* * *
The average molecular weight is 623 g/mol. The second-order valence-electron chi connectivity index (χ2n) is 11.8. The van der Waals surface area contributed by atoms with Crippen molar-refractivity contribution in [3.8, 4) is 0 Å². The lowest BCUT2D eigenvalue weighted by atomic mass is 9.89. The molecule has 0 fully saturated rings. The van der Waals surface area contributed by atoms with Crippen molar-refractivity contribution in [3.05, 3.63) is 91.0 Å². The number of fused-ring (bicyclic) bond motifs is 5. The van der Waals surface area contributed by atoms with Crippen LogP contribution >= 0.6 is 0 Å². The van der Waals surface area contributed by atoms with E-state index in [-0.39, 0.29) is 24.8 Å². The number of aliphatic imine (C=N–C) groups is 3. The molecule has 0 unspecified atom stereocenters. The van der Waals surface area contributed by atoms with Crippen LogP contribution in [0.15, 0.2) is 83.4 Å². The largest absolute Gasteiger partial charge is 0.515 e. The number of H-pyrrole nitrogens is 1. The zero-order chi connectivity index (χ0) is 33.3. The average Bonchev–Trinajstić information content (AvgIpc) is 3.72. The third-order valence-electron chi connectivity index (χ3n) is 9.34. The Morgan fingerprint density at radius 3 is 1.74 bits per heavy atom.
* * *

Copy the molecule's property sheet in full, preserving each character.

The average molecular weight is 623 g/mol. The second-order valence-electron chi connectivity index (χ2n) is 11.8. The van der Waals surface area contributed by atoms with Crippen molar-refractivity contribution in [3.8, 4) is 0 Å². The lowest BCUT2D eigenvalue weighted by atomic mass is 9.89. The molecule has 0 fully saturated rings. The van der Waals surface area contributed by atoms with Crippen molar-refractivity contribution in [3.05, 3.63) is 91.0 Å². The number of fused-ring (bicyclic) bond motifs is 5. The van der Waals surface area contributed by atoms with Crippen LogP contribution >= 0.6 is 0 Å². The van der Waals surface area contributed by atoms with E-state index in [-0.39, 0.29) is 24.8 Å². The number of aliphatic imine (C=N–C) groups is 3. The molecule has 0 unspecified atom stereocenters. The van der Waals surface area contributed by atoms with Crippen LogP contribution in [0.15, 0.2) is 83.4 Å². The largest absolute Gasteiger partial charge is 0.515 e. The number of H-pyrrole nitrogens is 1. The zero-order chi connectivity index (χ0) is 33.3. The average Bonchev–Trinajstić information content (AvgIpc) is 3.72. The third-order valence-electron chi connectivity index (χ3n) is 9.34. The Morgan fingerprint density at radius 3 is 1.74 bits per heavy atom.